On the New York Stock Exchange, weak economic data, and "hawkish" statements from the top of the Federal Reserve weighed on prices. Minneapolis Fed President Neel Kashkari had reiterated that inflation could only be brought under control by further monetary tightening and underestimated the persistence of price pressures. After a positive start, the Dow Jones Industrial turned negative and closed -0.47% lower than the previous day at 32,909.59 points. The broad S&P 500 went out of trading at 4,128.73 points (-0.22%). On the Nasdaq, the indices were able to hold and closed almost unchanged from the previous day. Meanwhile, in the bond market, the yield of ten-year US government bonds climbed to 3.06%.
In Asia, the stock markets tended to midweek inconsistent. Under pressure were particularly the markets on the Chinese mainland. Thus, the Shenzhen Component fell by -2.3% and in Shanghai, the Composite Index loses -1.4%. In Hong Kong, the Hang Seng Index trades shortly before the close of trading around -1.2% lower and the Hang Seng Tech Index loses around -2.4%. In Tokyo, the Nikkei 225 had to give up early gains and trades around -0.4% lower than the previous day.
Given these omens, Europe's stock markets are likely to open negative on Wednesday. Meanwhile, the euro was able to stabilize somewhat thanks to weak US data, after the common currency had fallen to a 20-year low against the US dollar just above 0.99. The background to this is, on the one hand, the interest rate differential, which is widening in favor of the greenback, and the negative economic outlook for Europe in view of the feared worsening of the energy crisis. The euro also touched a new low against the Swiss franc.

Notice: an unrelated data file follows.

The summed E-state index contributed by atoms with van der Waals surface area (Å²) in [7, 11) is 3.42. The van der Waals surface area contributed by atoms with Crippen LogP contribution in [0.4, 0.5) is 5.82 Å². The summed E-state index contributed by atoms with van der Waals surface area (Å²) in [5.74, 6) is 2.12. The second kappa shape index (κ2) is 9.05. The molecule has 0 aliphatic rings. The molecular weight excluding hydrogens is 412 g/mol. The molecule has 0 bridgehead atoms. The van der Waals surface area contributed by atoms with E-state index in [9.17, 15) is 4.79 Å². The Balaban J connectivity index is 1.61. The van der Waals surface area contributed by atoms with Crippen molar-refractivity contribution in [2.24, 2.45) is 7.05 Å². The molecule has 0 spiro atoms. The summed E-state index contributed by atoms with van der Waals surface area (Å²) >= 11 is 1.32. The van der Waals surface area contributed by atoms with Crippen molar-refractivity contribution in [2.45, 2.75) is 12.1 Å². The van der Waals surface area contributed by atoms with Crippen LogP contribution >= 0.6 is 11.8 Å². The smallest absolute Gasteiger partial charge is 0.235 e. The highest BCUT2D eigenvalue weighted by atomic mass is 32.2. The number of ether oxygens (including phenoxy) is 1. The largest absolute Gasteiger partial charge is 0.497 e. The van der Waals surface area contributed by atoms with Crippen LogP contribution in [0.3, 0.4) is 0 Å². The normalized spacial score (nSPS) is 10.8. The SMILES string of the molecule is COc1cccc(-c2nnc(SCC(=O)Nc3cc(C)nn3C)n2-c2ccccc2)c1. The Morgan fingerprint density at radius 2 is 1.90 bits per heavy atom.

In the US, the economic trend seems to have weakened surprisingly significantly in August. This was indicated by S&P Global's Purchasing Managers' Index (PMI) on developments in the services and industrial sectors of the world's largest economy. The PMI Composite fell from 47.7 points in July to 45.0 points in August, marking the second consecutive decline and the lowest level since May 2020. The services sector in particular performed worse in August, where companies suffered from the decline in consumer spending against the backdrop of high inflation and rising interest rates.
According to the latest survey results among purchasing managers, the outlook for the euro economy has deteriorated further. The S&P Global purchasing managers' index fell from 49.9 points in July to 49.2 points in August (consensus expectation 49.0). The leading indicator thus reached its lowest level in one and a half years and fell below the growth threshold of 50 points for the second month in a row. The PMI for the service sector now stands at 50.2 and the industrial PMI at 49.7 points. Weighing on the economy is high inflation, which is causing weaker demand in the services sector in particular, S&P Global commented. For its part, the industrial sector lamented fewer orders for the third consecutive month.
Savings accumulated during the pandemic and the restrictions have now been eaten up again, according to Munich-based economic research institute Ifo. German households parked around EUR 70 billion more in bank accounts between April 2020 and March 2021 than in normal years, Ifo analyzed. However, as the banks' balance sheets now show, consumers have increasingly drawn on these savings since the end of last year and the excess deposits had been almost eliminated by the end of the first quarter of 2022, it said. In the second quarter, this development had continued at an almost unchanged pace. Due to high inflation, Ifo expects private consumption to cease to be an economic driver in Germany in the further course of the year.
|14:30||US||Durable Goods Orders (July, m/m)||+2.0%|
|16:00||US||Pending Home Sales (July, m/m)||-8.6%|
Publisher: LGT Bank (Switzerland) Ltd., Glärnischstrasse 36, CH-8027 Zurich
Editor: Alessandro Fezzi, E-Mail: email@example.com
Source: LGT Bank (Switzerland) Ltd.
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